accomplishment ACE Adopt the Internet Day advocate AKC ALIVE Andrea Arden APDT attention aversives Be the Change for Animals beagle beds Bianca bibliophile birthday blessings blog hop BlogPaws board and train Boston Terrier bullied by the blog C-WAGS C.L.A.S.S. call to action CCPDT CDSP certification Certified Pet Dog Trainer change chapter 1 Chapter 3 Chapter 4 Christmas Cincinnati click and treat clicker expo clicker training coming when called commitment common sense communication competion coupon cpdt CPDT-KA craft crisis response Dads Daisy decisions dog shows dog training dominance Easter economy emotions empathy equine Face of Crisis facebook family focus food Fortunate Fido Frames of Mind fraud Gardner giving goals group class harness holy week house guest humanity Husker Ian Dunbar individuals instinct integral internet Jade Jean Donaldson joy K9 Chaplains K9 Comfort Dogs Karen Pryor Ken McCort Lake Township Lana Mitchell learning learning theory leash aggression life experience lifestyle training living positively mama beagle Meagan Melissa Alexander minature horse Morgan Specter Mr. Chewy mule Nevada Humane Society Never Shock a Puppy normal Northern Illinois University Open House openminded opportunity pack theory Parents of Murdered Children party Patricia McConnell peace personality pet blogger challenge Pet Blogger Hop Pets without Parents Philadelphia polite greetings POMC positive reinforcement positive reinforcement clicker training precious priorities product review puppies puppy class Rainbow Bridge Rally Obedience relationships relaxing research review rewards routine safe versus dangerous service dogs SPA sports stress success Sue Ailsby Sweet Spots Doggy Ice Cream TDInc. teacher technology The Clicked Retriever therapy dogs thinking time tools tornado toys training plan training tip travel tricks twitter unconditional love video work in progress

Monday, July 11, 2011 so many ways...for so many things.  As a dog trainer, I see all kinds of things as I coach people in training their puppies and dogs.  Something I have to remind myself of sometimes and something I try very hard to communicate to my students is that muscle and knowledge is built during rest and that rest is as important as active training time.

I love a well-trained, tuned in dog!!!  But I love my dogs because they are just that, dogs!  Not people in dog suits, not working machines, not robots.  I want to provide the best possible life for them and that includes my training plan.  How best can I train them keeping in mind our goals?  And rest is an important part of that training plan.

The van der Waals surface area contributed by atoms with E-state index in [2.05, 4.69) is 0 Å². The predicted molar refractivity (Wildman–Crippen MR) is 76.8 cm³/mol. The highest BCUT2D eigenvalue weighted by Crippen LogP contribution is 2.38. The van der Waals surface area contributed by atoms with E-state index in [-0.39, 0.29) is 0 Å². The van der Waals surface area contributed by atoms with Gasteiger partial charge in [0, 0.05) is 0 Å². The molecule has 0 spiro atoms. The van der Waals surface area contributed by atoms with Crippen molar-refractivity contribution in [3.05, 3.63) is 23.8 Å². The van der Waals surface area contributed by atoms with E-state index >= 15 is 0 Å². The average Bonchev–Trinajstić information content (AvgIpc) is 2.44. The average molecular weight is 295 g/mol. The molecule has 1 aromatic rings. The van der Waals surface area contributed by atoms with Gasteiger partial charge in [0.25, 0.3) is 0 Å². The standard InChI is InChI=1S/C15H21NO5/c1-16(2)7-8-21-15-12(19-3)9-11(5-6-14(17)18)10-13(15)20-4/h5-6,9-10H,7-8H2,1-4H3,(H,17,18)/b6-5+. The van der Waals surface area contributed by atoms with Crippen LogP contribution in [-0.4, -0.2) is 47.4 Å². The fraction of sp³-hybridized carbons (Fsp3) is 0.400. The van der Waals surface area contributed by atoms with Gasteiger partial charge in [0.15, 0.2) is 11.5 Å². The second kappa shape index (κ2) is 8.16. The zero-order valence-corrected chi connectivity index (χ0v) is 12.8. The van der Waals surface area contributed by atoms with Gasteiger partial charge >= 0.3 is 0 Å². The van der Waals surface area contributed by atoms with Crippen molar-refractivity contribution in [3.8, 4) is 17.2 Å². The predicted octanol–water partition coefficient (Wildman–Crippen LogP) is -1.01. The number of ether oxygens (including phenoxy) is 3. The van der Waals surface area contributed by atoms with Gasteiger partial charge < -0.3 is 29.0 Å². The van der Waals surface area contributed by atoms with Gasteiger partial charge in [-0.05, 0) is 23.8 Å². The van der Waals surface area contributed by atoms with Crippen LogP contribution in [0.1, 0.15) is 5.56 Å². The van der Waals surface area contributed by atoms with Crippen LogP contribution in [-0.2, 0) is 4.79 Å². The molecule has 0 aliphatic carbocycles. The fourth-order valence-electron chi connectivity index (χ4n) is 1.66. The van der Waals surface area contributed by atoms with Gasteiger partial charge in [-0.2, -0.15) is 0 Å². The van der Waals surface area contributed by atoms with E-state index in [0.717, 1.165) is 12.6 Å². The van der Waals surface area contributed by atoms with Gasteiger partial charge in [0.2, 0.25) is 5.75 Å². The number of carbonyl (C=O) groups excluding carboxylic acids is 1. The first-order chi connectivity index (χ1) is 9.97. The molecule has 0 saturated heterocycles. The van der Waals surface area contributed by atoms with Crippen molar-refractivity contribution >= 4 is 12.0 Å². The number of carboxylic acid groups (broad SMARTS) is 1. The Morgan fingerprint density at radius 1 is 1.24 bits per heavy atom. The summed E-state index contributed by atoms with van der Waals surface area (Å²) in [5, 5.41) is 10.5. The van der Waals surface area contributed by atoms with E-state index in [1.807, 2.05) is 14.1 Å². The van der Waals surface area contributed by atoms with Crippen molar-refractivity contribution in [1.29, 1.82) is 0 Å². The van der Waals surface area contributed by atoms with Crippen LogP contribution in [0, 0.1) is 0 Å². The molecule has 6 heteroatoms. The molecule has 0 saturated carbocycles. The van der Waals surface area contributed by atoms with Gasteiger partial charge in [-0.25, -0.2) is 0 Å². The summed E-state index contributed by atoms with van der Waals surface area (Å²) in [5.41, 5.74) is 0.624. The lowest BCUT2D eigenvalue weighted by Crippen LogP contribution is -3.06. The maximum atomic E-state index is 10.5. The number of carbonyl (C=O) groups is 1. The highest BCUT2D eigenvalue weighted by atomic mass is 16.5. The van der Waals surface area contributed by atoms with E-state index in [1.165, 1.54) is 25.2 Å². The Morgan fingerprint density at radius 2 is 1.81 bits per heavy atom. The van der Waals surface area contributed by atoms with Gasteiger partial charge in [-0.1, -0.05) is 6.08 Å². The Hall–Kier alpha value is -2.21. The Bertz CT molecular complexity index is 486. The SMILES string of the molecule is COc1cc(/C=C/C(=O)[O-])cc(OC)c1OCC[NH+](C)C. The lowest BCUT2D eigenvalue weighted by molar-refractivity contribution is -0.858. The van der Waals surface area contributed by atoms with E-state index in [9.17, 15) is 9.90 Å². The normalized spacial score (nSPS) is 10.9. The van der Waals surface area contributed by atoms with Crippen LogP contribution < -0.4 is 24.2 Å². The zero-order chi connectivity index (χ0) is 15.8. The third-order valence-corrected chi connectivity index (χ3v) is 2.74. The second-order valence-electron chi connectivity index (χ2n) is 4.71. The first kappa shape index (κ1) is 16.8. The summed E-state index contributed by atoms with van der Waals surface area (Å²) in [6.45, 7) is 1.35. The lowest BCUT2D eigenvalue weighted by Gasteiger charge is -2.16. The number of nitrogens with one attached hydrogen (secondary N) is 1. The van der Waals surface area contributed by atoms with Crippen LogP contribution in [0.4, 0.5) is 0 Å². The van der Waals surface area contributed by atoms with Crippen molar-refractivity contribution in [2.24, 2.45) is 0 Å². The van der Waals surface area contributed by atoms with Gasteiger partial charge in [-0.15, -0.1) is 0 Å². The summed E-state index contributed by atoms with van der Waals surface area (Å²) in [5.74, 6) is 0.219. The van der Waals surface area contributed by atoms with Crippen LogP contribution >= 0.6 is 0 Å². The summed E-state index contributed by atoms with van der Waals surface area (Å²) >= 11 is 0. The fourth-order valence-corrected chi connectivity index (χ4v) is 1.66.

In my classes, I will tell folks to do an exercise with 10 treats or for 1 minute or in a round-robin sequence.  Then I will tell them "give 'em a break."  And that's exactly what I mean!!!  Let your dog be a dog for a minute or two, let the information sink in and process in their brain.  Remember muscle and knowledge is built during rest!!!  

And while you and/or your dog might be chomping at the bit (so to speak!) to keep working, understand that rest is working too.  Understand that just like we need "me" time to do what comes naturally, dogs also need "me" time to be dogs.  And giving this to them makes them better dogs overall!  I am constantly amazed by the learning process and I love it when we work something, take a break, come back to it and it's bigger, better, and stronger!!!  The break time gave the dog time to process, time for it to sink in, time for it to become solid in their brains.

I can hear folks now -- "but my dog doesn't want to take a break!!"  What makes you say that?  Is he hyper and only behaving when you are "working?"  Does he act like a dog and sniff and scan his environment when he's supposed to be at "rest?"  That is him being a dog!!!  Not all dogs relax like humans (couch potatoes catching up on the latest episodes of "Desperate Housewives!") -- for many dogs, sniffing and checking things out IS relaxing.  If it makes you feel better, teach your dog to settle or relax and bring along a stuffed toy or a chewy for your dog during this time.  This will force you to allow downtime and it will give your dog an opportunity to be a dog.

Think about this, if all you did was learn and work all day, every day, what kind of person would you be?  What would be your disposition?  Would that make you happy and fulfilled?  I doubt it.  I am pretty confident you spend some time almost every day, relaxing and "being a human."  This is what keeps you sane, right?  So do the same for your dog during his time with you.  It will enhance your relationship, strengthen your bond and help both of you be better.

Ditto -- relaxing at a trial.


24 Paws of Love said...

Excellent thought. It is so easy when my dogs are training well to want to keep going and going. I find rest so important. Even a day of it sometimes can make a difference for both of us.

Thanks for the great info.

Pup Fan said...

Great info... thanks!